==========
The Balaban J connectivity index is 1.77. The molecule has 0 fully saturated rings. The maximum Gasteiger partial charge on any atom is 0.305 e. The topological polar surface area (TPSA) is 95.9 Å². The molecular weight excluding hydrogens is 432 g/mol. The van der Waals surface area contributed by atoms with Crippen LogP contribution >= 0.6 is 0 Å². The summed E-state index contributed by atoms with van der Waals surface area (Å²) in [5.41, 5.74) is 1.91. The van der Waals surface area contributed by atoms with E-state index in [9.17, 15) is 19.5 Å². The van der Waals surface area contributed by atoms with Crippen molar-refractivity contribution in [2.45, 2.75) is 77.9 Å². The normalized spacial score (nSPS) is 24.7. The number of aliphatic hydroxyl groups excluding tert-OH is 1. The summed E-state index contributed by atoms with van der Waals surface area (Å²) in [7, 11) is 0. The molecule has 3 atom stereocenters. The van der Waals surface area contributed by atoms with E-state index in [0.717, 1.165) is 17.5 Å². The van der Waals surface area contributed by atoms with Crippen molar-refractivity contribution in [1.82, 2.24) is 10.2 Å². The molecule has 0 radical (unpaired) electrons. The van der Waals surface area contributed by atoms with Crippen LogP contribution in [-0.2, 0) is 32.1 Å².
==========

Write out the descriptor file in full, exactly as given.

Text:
The Balaban J connectivity index is 1.77. The molecule has 0 fully saturated rings. The maximum Gasteiger partial charge on any atom is 0.305 e. The topological polar surface area (TPSA) is 95.9 Å². The molecular weight excluding hydrogens is 432 g/mol. The van der Waals surface area contributed by atoms with Crippen LogP contribution >= 0.6 is 0 Å². The summed E-state index contributed by atoms with van der Waals surface area (Å²) in [5.41, 5.74) is 1.91. The van der Waals surface area contributed by atoms with E-state index in [9.17, 15) is 19.5 Å². The van der Waals surface area contributed by atoms with Crippen molar-refractivity contribution in [2.45, 2.75) is 77.9 Å². The normalized spacial score (nSPS) is 24.7. The number of aliphatic hydroxyl groups excluding tert-OH is 1. The summed E-state index contributed by atoms with van der Waals surface area (Å²) in [7, 11) is 0. The molecule has 3 atom stereocenters. The van der Waals surface area contributed by atoms with E-state index in [0.717, 1.165) is 17.5 Å². The van der Waals surface area contributed by atoms with Crippen molar-refractivity contribution in [1.82, 2.24) is 10.2 Å². The molecule has 0 radical (unpaired) electrons. The van der Waals surface area contributed by atoms with Crippen LogP contribution in [-0.2, 0) is 32.1 Å².